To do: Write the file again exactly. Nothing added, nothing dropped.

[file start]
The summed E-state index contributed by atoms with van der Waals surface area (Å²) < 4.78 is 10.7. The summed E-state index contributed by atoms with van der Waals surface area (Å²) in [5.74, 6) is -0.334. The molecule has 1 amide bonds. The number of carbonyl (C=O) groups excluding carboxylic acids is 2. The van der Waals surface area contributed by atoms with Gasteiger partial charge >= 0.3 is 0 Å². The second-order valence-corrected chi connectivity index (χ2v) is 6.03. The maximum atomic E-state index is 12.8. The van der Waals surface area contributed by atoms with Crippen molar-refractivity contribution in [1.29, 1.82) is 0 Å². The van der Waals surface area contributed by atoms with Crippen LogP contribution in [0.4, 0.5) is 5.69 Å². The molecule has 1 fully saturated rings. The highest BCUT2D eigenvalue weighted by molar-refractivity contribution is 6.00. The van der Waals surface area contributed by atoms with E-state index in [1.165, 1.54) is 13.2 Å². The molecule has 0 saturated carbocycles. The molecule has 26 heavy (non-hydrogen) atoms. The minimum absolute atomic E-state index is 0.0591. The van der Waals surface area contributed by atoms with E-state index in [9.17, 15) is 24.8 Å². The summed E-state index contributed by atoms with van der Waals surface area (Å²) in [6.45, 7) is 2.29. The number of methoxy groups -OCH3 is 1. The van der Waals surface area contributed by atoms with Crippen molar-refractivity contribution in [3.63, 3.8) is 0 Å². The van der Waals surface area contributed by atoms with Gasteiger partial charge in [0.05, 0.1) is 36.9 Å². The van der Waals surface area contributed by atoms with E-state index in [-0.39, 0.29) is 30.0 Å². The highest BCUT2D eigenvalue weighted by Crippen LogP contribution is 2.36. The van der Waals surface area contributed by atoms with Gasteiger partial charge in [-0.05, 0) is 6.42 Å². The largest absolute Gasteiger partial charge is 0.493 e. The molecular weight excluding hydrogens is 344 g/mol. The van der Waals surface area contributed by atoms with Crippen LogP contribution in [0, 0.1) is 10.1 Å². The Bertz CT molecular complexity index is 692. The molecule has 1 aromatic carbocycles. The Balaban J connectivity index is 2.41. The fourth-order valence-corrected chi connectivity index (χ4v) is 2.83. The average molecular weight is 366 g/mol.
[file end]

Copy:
The summed E-state index contributed by atoms with van der Waals surface area (Å²) < 4.78 is 10.7. The summed E-state index contributed by atoms with van der Waals surface area (Å²) in [5.74, 6) is -0.334. The molecule has 1 amide bonds. The number of carbonyl (C=O) groups excluding carboxylic acids is 2. The van der Waals surface area contributed by atoms with Gasteiger partial charge >= 0.3 is 0 Å². The second-order valence-corrected chi connectivity index (χ2v) is 6.03. The maximum atomic E-state index is 12.8. The van der Waals surface area contributed by atoms with Crippen molar-refractivity contribution in [1.29, 1.82) is 0 Å². The van der Waals surface area contributed by atoms with Crippen LogP contribution in [0.4, 0.5) is 5.69 Å². The molecule has 1 fully saturated rings. The highest BCUT2D eigenvalue weighted by molar-refractivity contribution is 6.00. The van der Waals surface area contributed by atoms with E-state index in [1.165, 1.54) is 13.2 Å². The molecule has 0 saturated carbocycles. The molecule has 26 heavy (non-hydrogen) atoms. The minimum absolute atomic E-state index is 0.0591. The van der Waals surface area contributed by atoms with E-state index in [9.17, 15) is 24.8 Å². The summed E-state index contributed by atoms with van der Waals surface area (Å²) in [6.45, 7) is 2.29. The number of methoxy groups -OCH3 is 1. The van der Waals surface area contributed by atoms with Crippen molar-refractivity contribution in [3.63, 3.8) is 0 Å². The van der Waals surface area contributed by atoms with Gasteiger partial charge in [0.05, 0.1) is 36.9 Å². The van der Waals surface area contributed by atoms with E-state index in [-0.39, 0.29) is 30.0 Å². The highest BCUT2D eigenvalue weighted by Crippen LogP contribution is 2.36. The van der Waals surface area contributed by atoms with Gasteiger partial charge in [-0.05, 0) is 6.42 Å². The largest absolute Gasteiger partial charge is 0.493 e. The molecular weight excluding hydrogens is 344 g/mol. The van der Waals surface area contributed by atoms with Crippen LogP contribution in [0, 0.1) is 10.1 Å². The Bertz CT molecular complexity index is 692. The molecule has 1 aromatic carbocycles. The Balaban J connectivity index is 2.41. The fourth-order valence-corrected chi connectivity index (χ4v) is 2.83. The average molecular weight is 366 g/mol.